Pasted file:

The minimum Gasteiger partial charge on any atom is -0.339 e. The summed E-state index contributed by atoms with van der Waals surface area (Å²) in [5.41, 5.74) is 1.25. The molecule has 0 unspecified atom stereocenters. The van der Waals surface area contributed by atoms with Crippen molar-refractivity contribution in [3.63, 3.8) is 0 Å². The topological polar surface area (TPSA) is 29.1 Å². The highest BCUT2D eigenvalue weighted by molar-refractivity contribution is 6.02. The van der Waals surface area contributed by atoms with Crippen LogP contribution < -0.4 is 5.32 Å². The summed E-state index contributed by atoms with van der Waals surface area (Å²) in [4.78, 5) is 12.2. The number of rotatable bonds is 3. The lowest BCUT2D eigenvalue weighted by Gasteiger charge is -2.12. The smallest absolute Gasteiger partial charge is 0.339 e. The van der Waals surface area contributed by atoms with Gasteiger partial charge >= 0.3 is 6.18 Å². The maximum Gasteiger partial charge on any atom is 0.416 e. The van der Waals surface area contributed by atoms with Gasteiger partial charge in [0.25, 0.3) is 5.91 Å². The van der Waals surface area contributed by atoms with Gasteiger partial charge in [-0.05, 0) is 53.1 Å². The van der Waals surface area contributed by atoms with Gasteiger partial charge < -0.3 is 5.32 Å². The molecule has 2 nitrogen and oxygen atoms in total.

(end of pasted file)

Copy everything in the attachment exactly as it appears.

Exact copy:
The minimum Gasteiger partial charge on any atom is -0.339 e. The summed E-state index contributed by atoms with van der Waals surface area (Å²) in [5.41, 5.74) is 1.25. The molecule has 0 unspecified atom stereocenters. The van der Waals surface area contributed by atoms with Crippen molar-refractivity contribution in [3.63, 3.8) is 0 Å². The topological polar surface area (TPSA) is 29.1 Å². The highest BCUT2D eigenvalue weighted by molar-refractivity contribution is 6.02. The van der Waals surface area contributed by atoms with Crippen LogP contribution < -0.4 is 5.32 Å². The summed E-state index contributed by atoms with van der Waals surface area (Å²) in [4.78, 5) is 12.2. The number of rotatable bonds is 3. The lowest BCUT2D eigenvalue weighted by Gasteiger charge is -2.12. The smallest absolute Gasteiger partial charge is 0.339 e. The van der Waals surface area contributed by atoms with Gasteiger partial charge >= 0.3 is 6.18 Å². The maximum Gasteiger partial charge on any atom is 0.416 e. The van der Waals surface area contributed by atoms with Gasteiger partial charge in [0.25, 0.3) is 5.91 Å². The van der Waals surface area contributed by atoms with Gasteiger partial charge in [-0.05, 0) is 53.1 Å². The van der Waals surface area contributed by atoms with Gasteiger partial charge < -0.3 is 5.32 Å². The molecule has 2 nitrogen and oxygen atoms in total.